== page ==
Text of Snow on sea ice retrieval using microwave radiometer data · 2017-12-06 · microwave radiometer...
Snow on sea ice retrievalusing microwave radiometer
Rasmus Tonboe and Lise Kilic
Danish Meteorological Institute
Observatoire de Paris
We know something about snow
• The temperature gradient within the snow is approximately linear and also in the ice it is linear. The temperature gradient in the snow is much larger than in the ice because the thermal conductivity in the snow (0.3 W/mK) is much lower than for ice (2.1 W/mK) by a factor of about 7. The snowpack metamorphosis is a function of the temperature gradient, the snow density and snow grain-size.
• After snowfall where the new snow deposit density is determined by temperature and wind speed compaction sets in driven by the load of the snowpack itself and recrystallisation processes, temperature and density of the snowpack.
• The thermal conductivity depend on the snow density and snow temperature and in ice on the ice salinity and temperature.
• Snow is a layered medium: In microwave radiometry it is very important to capture the layering in the snow in order to simulate realistic signatures.
New iceFirst-year ice
Snow on sea ice microwave radiometry
First-year iceRidges/ deformed ice
The thermodynamics of sea ice
• ki: thermal conductivity of ice f(salinity, temperature, porosity)
• ks: thermal conductivity of snow f(density)
• Tw: water temperature (271.35K)
• Tsi: snow ice tinterfacetemperature (measured by satellite?)
• Ta: snow surfacetemperature (measured by satellite)
• hi: ice thickness• hs: snow depth
Sturm, M. D. K. Perovich, J. Holmgren. 2002. Thermal conductivity and heat transfer
through the snow on the ice of the Beaufort Sea. JGR 107(C21), 8043,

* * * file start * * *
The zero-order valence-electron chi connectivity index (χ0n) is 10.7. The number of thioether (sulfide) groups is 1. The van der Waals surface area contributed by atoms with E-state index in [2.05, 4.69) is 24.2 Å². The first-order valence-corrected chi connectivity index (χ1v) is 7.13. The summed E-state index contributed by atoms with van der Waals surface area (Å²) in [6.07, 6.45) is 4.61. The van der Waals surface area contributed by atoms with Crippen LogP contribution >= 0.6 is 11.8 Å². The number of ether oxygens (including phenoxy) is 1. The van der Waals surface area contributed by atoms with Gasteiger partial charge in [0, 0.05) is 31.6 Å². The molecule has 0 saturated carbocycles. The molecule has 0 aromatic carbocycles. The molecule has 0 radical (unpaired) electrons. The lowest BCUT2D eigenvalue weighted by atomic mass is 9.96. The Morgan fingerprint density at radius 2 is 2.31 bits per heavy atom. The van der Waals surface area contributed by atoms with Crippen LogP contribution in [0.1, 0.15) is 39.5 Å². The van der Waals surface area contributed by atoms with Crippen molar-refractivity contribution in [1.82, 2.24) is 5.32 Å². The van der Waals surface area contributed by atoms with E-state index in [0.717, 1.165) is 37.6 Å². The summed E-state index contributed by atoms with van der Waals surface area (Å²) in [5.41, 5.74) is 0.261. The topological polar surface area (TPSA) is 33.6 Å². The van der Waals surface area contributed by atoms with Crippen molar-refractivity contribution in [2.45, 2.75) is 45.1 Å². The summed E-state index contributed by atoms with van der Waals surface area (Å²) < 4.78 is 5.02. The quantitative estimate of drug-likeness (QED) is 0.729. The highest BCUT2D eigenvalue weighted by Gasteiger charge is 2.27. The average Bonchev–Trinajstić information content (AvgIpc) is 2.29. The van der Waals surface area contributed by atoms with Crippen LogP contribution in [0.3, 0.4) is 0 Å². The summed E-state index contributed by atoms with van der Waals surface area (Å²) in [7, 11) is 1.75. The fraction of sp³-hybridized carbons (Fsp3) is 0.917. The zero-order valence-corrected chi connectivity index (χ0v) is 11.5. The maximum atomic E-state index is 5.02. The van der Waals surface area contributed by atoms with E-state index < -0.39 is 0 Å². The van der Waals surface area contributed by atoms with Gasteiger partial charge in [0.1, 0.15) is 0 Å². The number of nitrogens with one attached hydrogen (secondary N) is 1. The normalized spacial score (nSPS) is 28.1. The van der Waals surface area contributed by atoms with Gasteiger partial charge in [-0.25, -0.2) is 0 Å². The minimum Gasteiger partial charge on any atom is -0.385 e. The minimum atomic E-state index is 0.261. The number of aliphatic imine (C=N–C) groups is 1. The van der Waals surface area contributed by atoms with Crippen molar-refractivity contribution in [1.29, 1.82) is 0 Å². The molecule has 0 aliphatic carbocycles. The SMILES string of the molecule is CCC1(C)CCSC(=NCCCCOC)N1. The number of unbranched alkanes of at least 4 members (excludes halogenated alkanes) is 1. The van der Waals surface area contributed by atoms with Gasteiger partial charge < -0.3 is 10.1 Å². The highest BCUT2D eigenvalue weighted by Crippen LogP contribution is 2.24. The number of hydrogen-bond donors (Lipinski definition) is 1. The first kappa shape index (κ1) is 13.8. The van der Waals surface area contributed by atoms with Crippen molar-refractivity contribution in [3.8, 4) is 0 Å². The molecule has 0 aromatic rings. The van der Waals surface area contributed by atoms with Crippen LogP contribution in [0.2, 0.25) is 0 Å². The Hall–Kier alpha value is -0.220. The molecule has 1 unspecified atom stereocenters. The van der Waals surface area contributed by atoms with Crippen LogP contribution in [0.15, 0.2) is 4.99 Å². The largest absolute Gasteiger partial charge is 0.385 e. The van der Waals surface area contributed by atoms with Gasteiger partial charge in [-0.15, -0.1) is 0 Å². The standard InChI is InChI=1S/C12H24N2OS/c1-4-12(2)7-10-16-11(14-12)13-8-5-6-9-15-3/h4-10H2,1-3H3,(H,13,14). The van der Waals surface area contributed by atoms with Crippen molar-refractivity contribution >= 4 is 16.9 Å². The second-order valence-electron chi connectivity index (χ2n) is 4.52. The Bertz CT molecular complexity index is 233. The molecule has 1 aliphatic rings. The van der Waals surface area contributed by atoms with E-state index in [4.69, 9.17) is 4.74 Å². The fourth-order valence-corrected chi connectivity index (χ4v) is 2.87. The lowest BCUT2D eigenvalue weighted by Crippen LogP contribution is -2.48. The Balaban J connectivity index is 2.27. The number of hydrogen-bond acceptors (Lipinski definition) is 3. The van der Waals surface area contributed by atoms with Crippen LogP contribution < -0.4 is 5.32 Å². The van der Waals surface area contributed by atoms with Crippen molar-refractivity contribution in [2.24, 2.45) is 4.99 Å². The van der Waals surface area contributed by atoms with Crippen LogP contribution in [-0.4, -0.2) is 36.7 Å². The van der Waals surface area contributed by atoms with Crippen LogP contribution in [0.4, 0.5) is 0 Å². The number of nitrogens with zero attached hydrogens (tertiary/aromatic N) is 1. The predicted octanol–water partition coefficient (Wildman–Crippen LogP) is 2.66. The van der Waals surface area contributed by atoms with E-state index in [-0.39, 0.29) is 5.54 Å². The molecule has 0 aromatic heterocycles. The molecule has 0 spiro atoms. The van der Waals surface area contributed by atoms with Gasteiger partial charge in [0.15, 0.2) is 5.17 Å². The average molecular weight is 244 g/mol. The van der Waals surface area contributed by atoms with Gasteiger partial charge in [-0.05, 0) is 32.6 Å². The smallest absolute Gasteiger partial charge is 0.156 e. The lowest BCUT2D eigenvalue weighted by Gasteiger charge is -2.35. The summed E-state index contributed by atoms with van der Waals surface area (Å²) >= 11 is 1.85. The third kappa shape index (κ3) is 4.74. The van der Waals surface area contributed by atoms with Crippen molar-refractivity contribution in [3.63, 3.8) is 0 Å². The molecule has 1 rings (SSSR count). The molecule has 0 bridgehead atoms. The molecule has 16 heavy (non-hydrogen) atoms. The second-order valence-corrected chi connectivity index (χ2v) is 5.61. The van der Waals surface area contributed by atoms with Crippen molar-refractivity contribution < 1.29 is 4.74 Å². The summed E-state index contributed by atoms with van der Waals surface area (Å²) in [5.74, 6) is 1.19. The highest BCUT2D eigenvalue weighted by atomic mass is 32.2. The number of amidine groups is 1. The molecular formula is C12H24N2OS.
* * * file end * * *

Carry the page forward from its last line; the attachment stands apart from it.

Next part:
Measured ks using a probe: 0.14 W/mK
Derived ks from temp gradients and ice growth: 0.33 W/mK
(Sea ice has a thermal conductivity near 2.1 W/mK)
Profiles with density, grain size, temperature, salinity
Tb, e, Teff, etc.
The simulated data
The system is described in: Tonboe, R. T. The simulated sea ice thermal microwave emission at window and sounding frequencies. Tellus62A, 333-344, 2010.Tonboe, R. T., G. Dybkjær, J. L. Høyer. Simulations of the snow covered sea ice surface temperature and microwave effective temperature. Tellus 63A, 1028-1037, 2011.
Energy and mass balance• Air temperature• Wind speed• Radiation balance• Snow accumulation• Ice growth
The microwave emissivity (6-150GHz)
The effective temperature (6-150GHz)
Multiyear ice air temperature surface temperature
Measurements collocated with satellite observations (from Phil Hwang)
6 simulated multiyear ice profiles
TB6 vs Tsi
240 245 250 255 260 265 270
Tb 6 V (AMSR-E)
Penetration depth is a function of (ice) temperature and vice versa
Physical temperature vs. effective temperature?
Proxy for scattering, hs = a1 + a2 GRV(ice) Markus, T. and D. J. Cavalieri. 1998. Snow depth distribution over sea ice in the Southern Ocean from satellite passive microwave data. In Antarctic Sea Ice: Physical Processes, Interactions and Variability, 19-39. Washington, DC: American Geophysical Union.
Thermodynamical effect of the snow coverMaass et al. Snow thickness retrieval over thick Arctic sea ice using SMOS satellite data. The Cryosphere 7, 1971-1989, 2013.
Snow depth algorithms usingmicrowave radiometer data
Retrieval of snow depth is either retrieved directly (SD=f(GR…)) or by inversion (Tb=f(SD…)). Sometimes a translation between the detailed input to the model and the bulk parameters to retrieve.
The snow thickness algorithm-an empirical regression model
The line slope and offset are based on a particulardataset